The InterStim System

Asking why do I have to pee so much? We can help.

Does this sound familiar?

• Urinating often, urinating frequently
• Bowel incontinence (leaking poop)

Overactive bladder (OAB) is a treatable condition. So if you keep wondering, “Why am I peeing so much”, know this is not a normal part of aging, and Central Ohio Urology offers the InterStim System solution so you don’t have to deal with it on your own.

over-active-bladder-stats

According to The National Association for Continence (www.nafc.org),
more than 25 million people in the USA experience bladder leakage every day.

1. Stewart WF, et al. Prevalence and burden of overactive bladder in the United States. World J Urol. 2003 May;20(6):327-336.
2. United Nations, Department of Economic and Social Affairs, Population Division (2011). World Population Prospects: The 2010 Revision, CD-ROM Edition.
3. National Center for Health Statistics, National Health Interview Survey (NHIS), http://www.cdc.gov/visionhealth/basic_information/vision_loss_burden.htm. Accessed July 1, 2020.
4. National diabetes statistics, 2011. National Diabetes Information Clearinghouse website. https://www.niddk.nih.gov/health-information/diabetes. Accessed July 1, 2020.
5. Leede Research, “Views on OAB: A Study for the National Association of Continence.” December 16, 2015.

Is Overactive Bladder Disrupting Your Life?

bladder-control-woman
STEP 1: Diagnosis — “What is happening to me?”

Symptoms of Overactive Bladder (OAB) Include:

Urge incontinence
  • Going before you reach the bathroom
  • Experiencing frequent leaks
  • Using pads or protective garments
Urgency-frequency
  • Frequent, uncontrollable urge to go
  • Going more than 8 times a day
  • Feeling like your bladder is never empty

Symptoms of Urinary Retention Include:

  • Can’t tell if your bladder is full
  • Holding increasingly large amounts of urine
  • Weak or dribbling stream
  • Needing to use a catheter
Why is Urinary Retention Happening?

There are two general types of urinary retention: obstructive and non-obstructive. If there is an obstruction (for example, kidney stones), urine cannot flow freely through the urinary tract. Non-obstructive causes include a weak bladder muscle and nerve problems that interfere with signals between the bladder and the brain. If the nerves aren’t working properly, the brain may not get the message that the bladder is full.

Some of the most common causes of non-obstructive urinary retention are:

  • Stroke
  • Vaginal childbirth
  • Pelvic injury or trauma
  • Impaired muscle or nerve function due to medication or anesthesia
  • Accidents that injure the brain or spinal cord
Obstructive retention may result from:
  • Cancer
  • Kidney or bladder stones
  • Enlarged prostate (BPH) in men
STEP 2: Lifestyle Changes – “What should I try first?”

Conservative treatments can help some people, but may not work very well (or at all) for others. All of these are relatively simple behavioral changes that you may already be doing.

  • Diet and exercise: Changes may include decreasing your caffeine intake and getting more exercise.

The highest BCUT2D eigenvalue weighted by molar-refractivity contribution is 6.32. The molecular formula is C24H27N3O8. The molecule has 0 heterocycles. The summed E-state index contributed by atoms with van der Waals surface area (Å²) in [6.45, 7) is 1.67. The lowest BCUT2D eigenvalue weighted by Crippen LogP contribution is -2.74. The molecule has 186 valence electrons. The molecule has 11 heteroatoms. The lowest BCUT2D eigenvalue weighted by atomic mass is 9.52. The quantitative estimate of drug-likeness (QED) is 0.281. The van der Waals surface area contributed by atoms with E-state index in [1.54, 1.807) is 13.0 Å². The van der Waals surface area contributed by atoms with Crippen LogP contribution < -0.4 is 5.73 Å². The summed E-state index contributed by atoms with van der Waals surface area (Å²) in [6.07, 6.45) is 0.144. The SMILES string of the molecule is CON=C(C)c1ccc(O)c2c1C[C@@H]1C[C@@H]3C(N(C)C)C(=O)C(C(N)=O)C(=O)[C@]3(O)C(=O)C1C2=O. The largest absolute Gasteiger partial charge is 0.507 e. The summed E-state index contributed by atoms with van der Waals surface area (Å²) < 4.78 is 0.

• Bladder retraining: Also called biofeedback, this involves delaying going to the bathroom and sticking to a strict schedule.
  • Pelvic floor strengthening: This can be accomplished through Kegel exercises, which involve repeatedly contracting and relaxing the muscles of the pelvic floor.
STEP 3: Oral Medications – “Are there medications for OAB?”

When lifestyle changes fail to deliver the results you want, oral medications are the next step. These medications can help control symptoms but may cause other issues.

You have to remember to take these medications every day. Some side effects can be unpleasant, such as dry mouth, blurry vision, constipation and hypertension.  And sometimes, patients find that these medications simply do not work for them.

STEP 4: Advanced Therapies – “What if medications don’t work for me?”

If both lifestyle changes and medications fail to improve bladder control, there are non-medication treatment options to consider —

It could be time to consider Medtronic bladder control therapy delivered by the InterStim™ System

If you’re ready to try an advanced approach, contact Central Ohio Urology Group about

The InterStim™ System by Medtronic

This video shows and compares the two InterStim™ devices so you can decide which is right for you.

The InterStim™ System targets the nerves that control your bladder to help it function normally again.

Implanting an InterStim™ system has risks similar to any surgical procedure, including swelling, bruising, bleeding and infection. Talk with a Central Ohio Urology Group doctor about ways to minimize these risks. Complications can occur with the evaluation, including movement of the wire, technical problems with the device and some temporary pain.

Your doctor or nurse will provide you with the information regarding how to operate the test device, and inform you of other precautions related to the evaluation and activity restrictions.

To schedule an appointment or for more information InterStim™ System

InterStim™ Patient Resources

Bladder Symptom Diary

Bladder Symptom Diary

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Bladder Symptom Diary

Doctor Discussion Guide

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Bladder Control Therapies

Bladder Control Therapies

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